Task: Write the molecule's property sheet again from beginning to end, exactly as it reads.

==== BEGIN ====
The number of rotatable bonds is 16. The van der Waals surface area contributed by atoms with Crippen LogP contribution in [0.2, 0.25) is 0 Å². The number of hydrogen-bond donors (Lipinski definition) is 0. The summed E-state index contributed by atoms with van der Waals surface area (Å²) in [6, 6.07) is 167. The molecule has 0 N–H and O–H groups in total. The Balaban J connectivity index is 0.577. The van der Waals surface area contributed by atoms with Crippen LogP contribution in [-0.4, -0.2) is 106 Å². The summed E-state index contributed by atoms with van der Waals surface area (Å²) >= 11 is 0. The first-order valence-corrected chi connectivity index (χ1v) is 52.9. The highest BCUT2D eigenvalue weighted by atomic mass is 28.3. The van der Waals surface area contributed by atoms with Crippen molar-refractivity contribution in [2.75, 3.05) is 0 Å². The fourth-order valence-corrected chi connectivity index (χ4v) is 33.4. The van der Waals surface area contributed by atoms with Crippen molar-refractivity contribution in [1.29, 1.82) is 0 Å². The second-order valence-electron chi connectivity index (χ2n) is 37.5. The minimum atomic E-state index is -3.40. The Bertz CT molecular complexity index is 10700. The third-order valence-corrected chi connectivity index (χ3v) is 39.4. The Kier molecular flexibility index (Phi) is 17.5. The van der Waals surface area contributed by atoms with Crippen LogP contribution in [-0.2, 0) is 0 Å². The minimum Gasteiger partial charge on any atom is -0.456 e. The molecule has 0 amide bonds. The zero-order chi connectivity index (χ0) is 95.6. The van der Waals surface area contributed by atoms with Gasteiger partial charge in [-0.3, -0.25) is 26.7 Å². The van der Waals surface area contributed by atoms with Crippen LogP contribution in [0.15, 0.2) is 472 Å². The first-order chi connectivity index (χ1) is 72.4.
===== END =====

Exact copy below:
The number of rotatable bonds is 16. The van der Waals surface area contributed by atoms with Crippen LogP contribution in [0.2, 0.25) is 0 Å². The number of hydrogen-bond donors (Lipinski definition) is 0. The summed E-state index contributed by atoms with van der Waals surface area (Å²) in [6, 6.07) is 167. The molecule has 0 N–H and O–H groups in total. The Balaban J connectivity index is 0.577. The van der Waals surface area contributed by atoms with Crippen LogP contribution in [-0.4, -0.2) is 106 Å². The summed E-state index contributed by atoms with van der Waals surface area (Å²) >= 11 is 0. The first-order valence-corrected chi connectivity index (χ1v) is 52.9. The highest BCUT2D eigenvalue weighted by atomic mass is 28.3. The van der Waals surface area contributed by atoms with Crippen molar-refractivity contribution in [2.75, 3.05) is 0 Å². The fourth-order valence-corrected chi connectivity index (χ4v) is 33.4. The van der Waals surface area contributed by atoms with Crippen molar-refractivity contribution in [1.29, 1.82) is 0 Å². The second-order valence-electron chi connectivity index (χ2n) is 37.5. The minimum atomic E-state index is -3.40. The Bertz CT molecular complexity index is 10700. The third-order valence-corrected chi connectivity index (χ3v) is 39.4. The Kier molecular flexibility index (Phi) is 17.5. The van der Waals surface area contributed by atoms with Crippen LogP contribution in [-0.2, 0) is 0 Å². The minimum Gasteiger partial charge on any atom is -0.456 e. The molecule has 0 amide bonds. The zero-order chi connectivity index (χ0) is 95.6. The van der Waals surface area contributed by atoms with Gasteiger partial charge in [-0.3, -0.25) is 26.7 Å². The van der Waals surface area contributed by atoms with Crippen LogP contribution in [0.15, 0.2) is 472 Å². The first-order chi connectivity index (χ1) is 72.4.